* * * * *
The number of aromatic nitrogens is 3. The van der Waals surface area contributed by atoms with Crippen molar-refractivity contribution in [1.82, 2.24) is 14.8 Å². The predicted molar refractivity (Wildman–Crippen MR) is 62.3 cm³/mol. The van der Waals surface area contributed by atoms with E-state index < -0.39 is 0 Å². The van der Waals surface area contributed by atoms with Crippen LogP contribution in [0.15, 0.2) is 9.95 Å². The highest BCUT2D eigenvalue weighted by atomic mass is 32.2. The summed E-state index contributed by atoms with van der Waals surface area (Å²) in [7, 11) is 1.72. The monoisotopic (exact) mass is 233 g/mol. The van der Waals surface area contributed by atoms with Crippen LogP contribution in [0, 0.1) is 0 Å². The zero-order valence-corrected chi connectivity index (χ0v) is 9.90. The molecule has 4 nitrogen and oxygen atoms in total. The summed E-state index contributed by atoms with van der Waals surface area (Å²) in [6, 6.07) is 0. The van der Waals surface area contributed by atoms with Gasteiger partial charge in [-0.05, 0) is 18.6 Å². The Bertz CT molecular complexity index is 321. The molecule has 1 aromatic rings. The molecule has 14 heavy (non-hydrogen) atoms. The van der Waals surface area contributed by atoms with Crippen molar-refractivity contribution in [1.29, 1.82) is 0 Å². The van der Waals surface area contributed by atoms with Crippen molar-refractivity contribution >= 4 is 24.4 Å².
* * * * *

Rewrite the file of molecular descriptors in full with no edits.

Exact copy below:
The number of aromatic nitrogens is 3. The van der Waals surface area contributed by atoms with Crippen molar-refractivity contribution in [1.82, 2.24) is 14.8 Å². The predicted molar refractivity (Wildman–Crippen MR) is 62.3 cm³/mol. The van der Waals surface area contributed by atoms with E-state index < -0.39 is 0 Å². The van der Waals surface area contributed by atoms with Crippen LogP contribution in [0.15, 0.2) is 9.95 Å². The highest BCUT2D eigenvalue weighted by atomic mass is 32.2. The summed E-state index contributed by atoms with van der Waals surface area (Å²) in [7, 11) is 1.72. The monoisotopic (exact) mass is 233 g/mol. The van der Waals surface area contributed by atoms with Crippen LogP contribution in [0, 0.1) is 0 Å². The zero-order valence-corrected chi connectivity index (χ0v) is 9.90. The molecule has 4 nitrogen and oxygen atoms in total. The summed E-state index contributed by atoms with van der Waals surface area (Å²) in [6, 6.07) is 0. The van der Waals surface area contributed by atoms with Gasteiger partial charge in [-0.05, 0) is 18.6 Å². The Bertz CT molecular complexity index is 321. The molecule has 1 aromatic rings. The molecule has 14 heavy (non-hydrogen) atoms. The van der Waals surface area contributed by atoms with Crippen molar-refractivity contribution in [1.29, 1.82) is 0 Å². The van der Waals surface area contributed by atoms with Crippen molar-refractivity contribution >= 4 is 24.4 Å².